Solution: When you have an idea, you shouldn’t think that you have to do this on your own. This is why having true, meaningful relationships with people are so important. Make sure you’re around people that have different qualities than you; people that compliment you. Marissa Mayer says, “Surround yourself with the smartest people possible.”
Don’t Just Believe It, Sell It
I recently saw the 80th anniversary Lego short animated film and actually watched the entire 17 min video. It tells the company story of Lego, from it’s humble beginnings in the early 1930s. What was interesting to me is that the initial founder, Ole Kirk Christiansen, believed in his product. He made each toy product with pride. When it came to selling, however, he would often cut himself short – he sold enough to feed his children. It was when one of his sons, Godtfred, stepped in to lead the business that his products began to sell. He was no different than his father in believing in the product, but he had a way of selling it. Selling means attaching the benefits of your products to the needs and wants of the buyer. What one buyer wants isn’t necessarily what another buyer wants. This goes for everything you do. Sell your work. Let people know why it’s important to them, not why it’s important to you. (And don’t jump to selling if you don’t believe first.)
Solution: Make it into a story (similar to what Lego did). I recently read an article that was spot on called How to Use Storytelling as a Leadership Tool. Often times we talk ourselves out of telling stories because we think it’s for children. Stories connect humans; it’s something anyone can relate to.
Be Ready to Have Thick Skin
I have definitely been down this road, as many of you, and it’s tough. I might have a more sensitive personality than others, but I have learned that not everyone will like your idea. It’s definitely hard to take in especially when you’ve put blood, sweat and tears into something you thought was golden and it turns out not necessarily being golden in someone else’s eyes. The only thing that I can say here is “listen and adapt.” Somebody might catch something that might make your product/project/work better than what it actually is. It might be hard for you to believe that there’s actually room for improvement, but most of the time there is. Many companies start off offering a certain product and/or service and when they start gaining customers, they realize customers may use it in a way that didn’t initially anticipate.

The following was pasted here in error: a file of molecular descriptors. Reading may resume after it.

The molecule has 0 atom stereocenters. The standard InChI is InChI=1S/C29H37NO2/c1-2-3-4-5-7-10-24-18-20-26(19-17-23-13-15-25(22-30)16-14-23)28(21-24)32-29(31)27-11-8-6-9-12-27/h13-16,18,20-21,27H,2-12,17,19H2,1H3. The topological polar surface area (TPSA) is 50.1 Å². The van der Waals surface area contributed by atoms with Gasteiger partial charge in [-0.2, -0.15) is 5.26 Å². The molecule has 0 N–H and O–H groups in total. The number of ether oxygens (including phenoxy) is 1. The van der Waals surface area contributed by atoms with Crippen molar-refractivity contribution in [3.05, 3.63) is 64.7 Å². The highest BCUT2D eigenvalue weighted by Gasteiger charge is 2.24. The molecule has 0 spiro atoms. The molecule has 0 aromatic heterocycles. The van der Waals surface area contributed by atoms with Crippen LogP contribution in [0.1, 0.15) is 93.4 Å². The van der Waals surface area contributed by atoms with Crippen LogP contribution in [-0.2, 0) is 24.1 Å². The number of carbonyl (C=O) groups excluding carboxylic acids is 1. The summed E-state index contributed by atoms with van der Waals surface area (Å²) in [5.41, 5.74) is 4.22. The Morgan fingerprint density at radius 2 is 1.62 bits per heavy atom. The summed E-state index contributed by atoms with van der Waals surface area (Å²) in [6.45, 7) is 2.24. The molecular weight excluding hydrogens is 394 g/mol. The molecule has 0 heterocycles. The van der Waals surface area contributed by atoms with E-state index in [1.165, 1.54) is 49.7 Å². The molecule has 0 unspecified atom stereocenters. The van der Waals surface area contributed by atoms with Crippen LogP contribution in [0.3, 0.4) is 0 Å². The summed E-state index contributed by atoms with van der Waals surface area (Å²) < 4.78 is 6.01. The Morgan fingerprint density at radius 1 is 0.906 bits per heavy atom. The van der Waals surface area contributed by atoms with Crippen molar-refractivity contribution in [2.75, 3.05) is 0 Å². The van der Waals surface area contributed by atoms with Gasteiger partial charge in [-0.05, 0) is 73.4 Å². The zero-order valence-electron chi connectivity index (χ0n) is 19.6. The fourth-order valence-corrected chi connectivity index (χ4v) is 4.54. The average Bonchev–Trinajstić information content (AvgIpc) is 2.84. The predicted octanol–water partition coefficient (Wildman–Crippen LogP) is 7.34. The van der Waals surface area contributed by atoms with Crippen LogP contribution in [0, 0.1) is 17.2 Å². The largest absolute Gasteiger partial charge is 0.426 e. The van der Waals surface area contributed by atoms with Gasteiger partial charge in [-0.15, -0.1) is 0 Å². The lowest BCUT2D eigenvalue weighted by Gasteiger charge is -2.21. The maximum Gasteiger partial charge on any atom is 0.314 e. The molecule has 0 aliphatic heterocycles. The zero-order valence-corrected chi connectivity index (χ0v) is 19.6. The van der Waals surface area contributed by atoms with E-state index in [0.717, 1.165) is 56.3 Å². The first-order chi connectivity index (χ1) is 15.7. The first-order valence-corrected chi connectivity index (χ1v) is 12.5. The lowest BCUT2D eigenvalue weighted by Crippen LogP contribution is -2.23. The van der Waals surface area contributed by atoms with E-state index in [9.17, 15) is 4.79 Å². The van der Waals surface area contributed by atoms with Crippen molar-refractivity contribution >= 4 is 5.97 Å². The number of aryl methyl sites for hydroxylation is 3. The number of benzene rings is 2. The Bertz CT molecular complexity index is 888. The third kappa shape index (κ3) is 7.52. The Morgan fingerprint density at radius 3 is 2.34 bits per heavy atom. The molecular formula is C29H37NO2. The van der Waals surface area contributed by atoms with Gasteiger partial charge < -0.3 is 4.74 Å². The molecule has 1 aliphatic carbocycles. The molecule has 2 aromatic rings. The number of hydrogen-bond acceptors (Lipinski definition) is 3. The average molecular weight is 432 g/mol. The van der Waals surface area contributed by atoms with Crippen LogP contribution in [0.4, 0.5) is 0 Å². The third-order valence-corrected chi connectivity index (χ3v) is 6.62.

Solution: Pretend like you’re going into an interview and think of all the potential questions that can be asked of you. Try to think of everything that could go wrong and document how you would handle each. You might not tackle every potential punch that can be thrown, but at least you’re in a mindset that it is possible things might not go the way you initially planned. When it does happen, you won’t give up.
I’ve learned a lot leading this project and fortunately, I kept pushing through and made it the last stage. I will keep you posted with what’s to come. Although the project hasn’t been launched yet, I am confident it will.
- Mentorship over Coffee, Lesson #3: Learn to Say ‘Thank You’ (angelabartels.com)
- Mentorship over Coffee, Lesson #2: Define your Non-Negotiables (angelabartels.com)
- Mentorship over Coffee, Lesson #1: Build your Brand (angelabartels.com)